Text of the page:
On a different note, this same project will have 6 single-phase input 1KW vfds in a 4 by 4 foot steel cabinet to control fans. This vfd cabinet is right beside a 200 amp sub-panel, which is fed from a 75kva Xformer located 200 feet away. I already know I'll be installing load reactors, but do i need to worry about line side reactors being that this panel is so far away from main power source. Could I install a single line reactor to handle all 6 vfds?
Question?

Did a Coveted stamped engineer, design this set up? Or did someone just wake up one day and said, I'm going to make your life difficult this month??
 

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Thanks for clearing this up for me.
On a different note, this same project will have 6 single-phase input 1KW vfds in a 4 by 4 foot steel cabinet to control fans. This vfd cabinet is right beside a 200 amp sub-panel, which is fed from a 75kva Xformer located 200 feet away. I already know I'll be installing load reactors, but do i need to worry about line side reactors being that this panel is so far away from main power source. Could I install a single line reactor to handle all 6 vfds?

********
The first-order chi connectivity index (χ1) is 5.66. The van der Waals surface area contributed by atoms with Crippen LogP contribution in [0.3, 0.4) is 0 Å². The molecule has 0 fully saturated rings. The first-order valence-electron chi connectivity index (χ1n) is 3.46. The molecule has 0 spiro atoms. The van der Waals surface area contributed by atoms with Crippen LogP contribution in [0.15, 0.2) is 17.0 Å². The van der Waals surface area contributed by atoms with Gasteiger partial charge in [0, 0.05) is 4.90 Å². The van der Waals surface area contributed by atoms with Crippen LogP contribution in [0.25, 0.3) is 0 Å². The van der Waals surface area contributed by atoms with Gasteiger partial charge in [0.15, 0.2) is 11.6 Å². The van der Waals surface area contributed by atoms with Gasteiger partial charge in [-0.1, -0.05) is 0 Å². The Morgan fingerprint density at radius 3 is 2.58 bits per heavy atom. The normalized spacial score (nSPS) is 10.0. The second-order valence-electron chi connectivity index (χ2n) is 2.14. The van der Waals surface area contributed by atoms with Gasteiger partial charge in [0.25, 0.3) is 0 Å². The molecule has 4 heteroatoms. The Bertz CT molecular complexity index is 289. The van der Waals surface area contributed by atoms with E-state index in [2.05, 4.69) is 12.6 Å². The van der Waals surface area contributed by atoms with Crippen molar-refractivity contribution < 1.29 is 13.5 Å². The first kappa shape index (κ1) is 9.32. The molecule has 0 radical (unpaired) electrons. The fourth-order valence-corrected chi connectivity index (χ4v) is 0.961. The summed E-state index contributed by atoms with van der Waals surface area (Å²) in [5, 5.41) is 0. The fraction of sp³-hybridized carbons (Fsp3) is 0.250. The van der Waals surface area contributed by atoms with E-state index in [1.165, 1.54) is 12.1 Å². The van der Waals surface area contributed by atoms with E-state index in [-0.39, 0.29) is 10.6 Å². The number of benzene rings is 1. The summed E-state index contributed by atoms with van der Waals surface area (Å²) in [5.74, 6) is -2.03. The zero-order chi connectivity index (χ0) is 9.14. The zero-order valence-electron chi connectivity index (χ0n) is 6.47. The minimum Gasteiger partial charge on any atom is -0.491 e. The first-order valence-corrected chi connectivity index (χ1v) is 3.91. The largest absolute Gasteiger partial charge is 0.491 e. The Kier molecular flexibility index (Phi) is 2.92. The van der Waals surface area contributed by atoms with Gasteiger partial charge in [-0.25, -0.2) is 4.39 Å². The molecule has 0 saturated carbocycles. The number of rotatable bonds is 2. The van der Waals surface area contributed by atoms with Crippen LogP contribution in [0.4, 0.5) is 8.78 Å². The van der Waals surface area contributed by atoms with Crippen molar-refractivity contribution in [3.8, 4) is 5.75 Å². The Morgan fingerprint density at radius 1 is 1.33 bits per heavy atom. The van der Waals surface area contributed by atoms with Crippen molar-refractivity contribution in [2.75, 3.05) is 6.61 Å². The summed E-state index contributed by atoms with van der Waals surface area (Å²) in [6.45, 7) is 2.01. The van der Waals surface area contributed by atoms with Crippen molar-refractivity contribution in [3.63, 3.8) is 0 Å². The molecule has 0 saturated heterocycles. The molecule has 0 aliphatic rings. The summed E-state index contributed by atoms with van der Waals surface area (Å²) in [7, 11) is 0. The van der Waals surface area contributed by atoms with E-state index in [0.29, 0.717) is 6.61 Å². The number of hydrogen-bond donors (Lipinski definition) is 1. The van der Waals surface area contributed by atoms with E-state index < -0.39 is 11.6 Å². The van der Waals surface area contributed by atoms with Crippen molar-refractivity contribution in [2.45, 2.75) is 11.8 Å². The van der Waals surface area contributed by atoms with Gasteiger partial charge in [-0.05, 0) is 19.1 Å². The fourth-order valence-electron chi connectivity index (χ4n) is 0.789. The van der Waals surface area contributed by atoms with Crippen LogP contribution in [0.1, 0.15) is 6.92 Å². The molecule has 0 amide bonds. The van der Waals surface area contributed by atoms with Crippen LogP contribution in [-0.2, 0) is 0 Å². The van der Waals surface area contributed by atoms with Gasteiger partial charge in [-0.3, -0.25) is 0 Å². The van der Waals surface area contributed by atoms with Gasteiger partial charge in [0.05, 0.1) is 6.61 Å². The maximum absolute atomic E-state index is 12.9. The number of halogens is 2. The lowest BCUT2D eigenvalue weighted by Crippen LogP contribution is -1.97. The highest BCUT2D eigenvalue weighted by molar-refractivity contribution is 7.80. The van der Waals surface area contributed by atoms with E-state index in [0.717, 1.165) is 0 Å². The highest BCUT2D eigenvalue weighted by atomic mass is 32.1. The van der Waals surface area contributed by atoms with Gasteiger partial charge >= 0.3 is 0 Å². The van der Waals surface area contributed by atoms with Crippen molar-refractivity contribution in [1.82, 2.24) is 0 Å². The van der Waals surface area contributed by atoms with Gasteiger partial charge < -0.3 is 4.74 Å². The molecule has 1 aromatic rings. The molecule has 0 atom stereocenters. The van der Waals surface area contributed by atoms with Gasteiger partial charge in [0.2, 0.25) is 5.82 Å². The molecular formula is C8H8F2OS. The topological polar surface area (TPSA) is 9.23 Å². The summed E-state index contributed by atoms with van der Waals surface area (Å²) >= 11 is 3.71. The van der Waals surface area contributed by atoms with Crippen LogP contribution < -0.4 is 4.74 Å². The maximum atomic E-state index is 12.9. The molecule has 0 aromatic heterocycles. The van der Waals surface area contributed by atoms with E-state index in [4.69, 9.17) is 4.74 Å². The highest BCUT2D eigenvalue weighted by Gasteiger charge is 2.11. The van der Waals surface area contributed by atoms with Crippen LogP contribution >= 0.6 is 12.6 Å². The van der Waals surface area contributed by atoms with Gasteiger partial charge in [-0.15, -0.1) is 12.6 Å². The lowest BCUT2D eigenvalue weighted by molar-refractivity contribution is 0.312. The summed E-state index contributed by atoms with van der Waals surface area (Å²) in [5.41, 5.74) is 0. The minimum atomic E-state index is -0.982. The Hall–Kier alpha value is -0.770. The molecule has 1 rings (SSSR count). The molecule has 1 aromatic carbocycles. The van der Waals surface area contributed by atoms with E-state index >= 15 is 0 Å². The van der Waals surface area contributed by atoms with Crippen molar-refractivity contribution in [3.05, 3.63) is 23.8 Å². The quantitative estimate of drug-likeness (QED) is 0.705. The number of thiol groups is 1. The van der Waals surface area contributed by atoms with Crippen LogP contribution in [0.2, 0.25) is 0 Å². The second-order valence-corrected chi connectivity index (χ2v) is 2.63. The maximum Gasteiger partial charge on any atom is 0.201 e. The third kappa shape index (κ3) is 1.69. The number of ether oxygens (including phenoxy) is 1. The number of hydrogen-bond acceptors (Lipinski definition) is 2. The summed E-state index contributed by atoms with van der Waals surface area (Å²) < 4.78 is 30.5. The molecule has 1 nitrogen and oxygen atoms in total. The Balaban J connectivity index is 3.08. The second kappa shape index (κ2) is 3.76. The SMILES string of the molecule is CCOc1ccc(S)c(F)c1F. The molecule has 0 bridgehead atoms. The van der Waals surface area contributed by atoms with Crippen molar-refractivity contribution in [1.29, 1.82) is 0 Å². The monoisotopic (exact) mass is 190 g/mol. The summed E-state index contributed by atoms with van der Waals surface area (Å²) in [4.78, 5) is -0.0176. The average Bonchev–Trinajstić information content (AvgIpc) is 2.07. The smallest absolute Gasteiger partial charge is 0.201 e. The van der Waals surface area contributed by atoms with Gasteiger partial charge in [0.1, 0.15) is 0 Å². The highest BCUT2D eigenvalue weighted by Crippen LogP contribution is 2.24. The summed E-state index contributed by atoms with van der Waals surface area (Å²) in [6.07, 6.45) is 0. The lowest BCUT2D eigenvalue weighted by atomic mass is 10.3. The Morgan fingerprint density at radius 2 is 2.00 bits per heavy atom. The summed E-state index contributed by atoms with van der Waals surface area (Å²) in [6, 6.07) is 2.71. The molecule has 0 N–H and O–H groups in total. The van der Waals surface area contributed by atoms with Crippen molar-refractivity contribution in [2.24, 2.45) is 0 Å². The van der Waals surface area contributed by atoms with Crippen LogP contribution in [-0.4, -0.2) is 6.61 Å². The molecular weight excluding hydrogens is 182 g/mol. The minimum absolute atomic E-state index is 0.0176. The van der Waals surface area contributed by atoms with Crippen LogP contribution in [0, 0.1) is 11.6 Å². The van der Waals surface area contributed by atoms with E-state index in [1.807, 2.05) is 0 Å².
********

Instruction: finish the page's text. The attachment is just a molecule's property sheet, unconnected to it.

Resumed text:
On a more serious note:

Sooo... going to have 2-3phase motors and just use 1 KW VFD per phase?

Or going to use 6 individual single phase motors on 6 individual single phase motors?

What is the end configuration, of this design?
 

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Discussion Starter · #11 ·
Question?

Did a Coveted stamped engineer, design this set up? Or did someone just wake up one day and said, I'm going to make your life difficult this month??